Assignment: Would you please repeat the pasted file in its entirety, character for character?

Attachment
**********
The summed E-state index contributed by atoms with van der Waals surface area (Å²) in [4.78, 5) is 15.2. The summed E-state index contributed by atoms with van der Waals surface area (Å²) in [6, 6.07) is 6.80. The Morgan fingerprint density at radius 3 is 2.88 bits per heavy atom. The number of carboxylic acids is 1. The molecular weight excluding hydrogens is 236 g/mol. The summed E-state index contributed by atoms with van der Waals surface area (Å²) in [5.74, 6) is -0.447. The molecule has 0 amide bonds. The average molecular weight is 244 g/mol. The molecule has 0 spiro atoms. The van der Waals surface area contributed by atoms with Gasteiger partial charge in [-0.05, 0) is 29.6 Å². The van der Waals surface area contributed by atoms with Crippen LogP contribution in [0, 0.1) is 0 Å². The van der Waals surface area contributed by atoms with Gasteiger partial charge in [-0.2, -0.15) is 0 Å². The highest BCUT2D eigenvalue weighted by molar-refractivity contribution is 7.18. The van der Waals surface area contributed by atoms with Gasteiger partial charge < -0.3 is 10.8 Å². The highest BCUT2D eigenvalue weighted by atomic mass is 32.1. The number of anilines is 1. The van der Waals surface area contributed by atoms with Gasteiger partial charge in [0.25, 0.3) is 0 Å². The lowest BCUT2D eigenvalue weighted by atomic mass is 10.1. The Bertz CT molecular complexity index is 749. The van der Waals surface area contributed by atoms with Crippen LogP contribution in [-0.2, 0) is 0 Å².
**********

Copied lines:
The summed E-state index contributed by atoms with van der Waals surface area (Å²) in [4.78, 5) is 15.2. The summed E-state index contributed by atoms with van der Waals surface area (Å²) in [6, 6.07) is 6.80. The Morgan fingerprint density at radius 3 is 2.88 bits per heavy atom. The number of carboxylic acids is 1. The molecular weight excluding hydrogens is 236 g/mol. The summed E-state index contributed by atoms with van der Waals surface area (Å²) in [5.74, 6) is -0.447. The molecule has 0 amide bonds. The average molecular weight is 244 g/mol. The molecule has 0 spiro atoms. The van der Waals surface area contributed by atoms with Gasteiger partial charge in [-0.05, 0) is 29.6 Å². The van der Waals surface area contributed by atoms with Crippen LogP contribution in [0, 0.1) is 0 Å². The van der Waals surface area contributed by atoms with Gasteiger partial charge in [-0.2, -0.15) is 0 Å². The highest BCUT2D eigenvalue weighted by molar-refractivity contribution is 7.18. The van der Waals surface area contributed by atoms with Gasteiger partial charge < -0.3 is 10.8 Å². The highest BCUT2D eigenvalue weighted by atomic mass is 32.1. The number of anilines is 1. The van der Waals surface area contributed by atoms with Gasteiger partial charge in [0.25, 0.3) is 0 Å². The lowest BCUT2D eigenvalue weighted by atomic mass is 10.1. The Bertz CT molecular complexity index is 749. The van der Waals surface area contributed by atoms with Crippen LogP contribution in [-0.2, 0) is 0 Å².